Hydrophyllum canadense L.

Broadleaf Waterleaf

Hydrophyllum canadense plant

Family - Hydrophyllaceae

Stem - Ascending to erect, to 50 cm, sparsely pubescent.

Hydrophyllum_canadense_stemStem.

Leaf - Leaves basal and alternate, petiolate. Blades broadly ovate, to 30 cm long, shallowly to deeply lobed, coarsely toothed, sparsely pubescent. Basal leaves often with the upper surface mottled.

Hydrophyllum_canadense_leafLeaf abaxial.

Inflorescence - Compact clusters, irregularly branched and sometimes slightly scorpiod. Inflorescences usually situated underneath the stem leaves.

Hydrophyllum_canadense_inflorescenceInflorescence.

Calyx - Calyx lobes 5, to 7 mm long, bristly-hairy on margins, lacking appendages in sinuses.

Hydrophyllum_canadense_calyxCalyx.

Flower - Corollas to 11 mm, bell-shaped, white to pale lavender. Filaments hairy. Stamens and style exserted. Single pistil of 2 fused carpels. Ovary unilocular.

Hydrophyllum_canadense_flowerFlowers.

Hydrophyllum_canadense_flower2Flowers.

Fruits - Globose capsules, 3-4 mm, hairy, 1-3 seeded.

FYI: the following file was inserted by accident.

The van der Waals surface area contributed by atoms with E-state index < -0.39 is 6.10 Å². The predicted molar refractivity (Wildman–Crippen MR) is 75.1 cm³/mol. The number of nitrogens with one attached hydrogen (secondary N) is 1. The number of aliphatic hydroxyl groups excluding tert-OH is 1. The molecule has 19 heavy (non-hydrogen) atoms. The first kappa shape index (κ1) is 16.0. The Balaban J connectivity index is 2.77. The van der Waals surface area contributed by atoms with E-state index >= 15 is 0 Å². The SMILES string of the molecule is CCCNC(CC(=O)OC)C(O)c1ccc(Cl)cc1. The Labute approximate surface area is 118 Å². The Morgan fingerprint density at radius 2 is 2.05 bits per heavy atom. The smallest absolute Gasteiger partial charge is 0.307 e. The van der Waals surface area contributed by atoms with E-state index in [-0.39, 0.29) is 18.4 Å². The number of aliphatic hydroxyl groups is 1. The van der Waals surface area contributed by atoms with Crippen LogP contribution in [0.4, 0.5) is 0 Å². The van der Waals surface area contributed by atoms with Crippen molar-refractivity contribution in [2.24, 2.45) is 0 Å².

Hydrophyllum_canadense_fruitsImmature infructescences.

Flowering - May - July.

Habitat - Mesic and bottomland forests.

Origin - Native to the U.S.

Other info. - Dense vegetative carpets of this species are not uncommon in rich bottomlands; however, differentiation from H. appendiculatum is difficult unless fertile material is present. Because the flowers are borne beneath the leaf canopy, they are often missed at a casual glance. The basal leaves will persist throughout the growing season if the ground is kept moist, making an attractive native ground cover for shaded garden areas. According to Steyermark, the young foliage can be cooked and eaten.

Photographs taken at Washington State Park, Washington County, MO, 4-24-2017, and at Little Lost Creek Conservation Area, Warren County, MO, 6-6-2018 (SRTurner).



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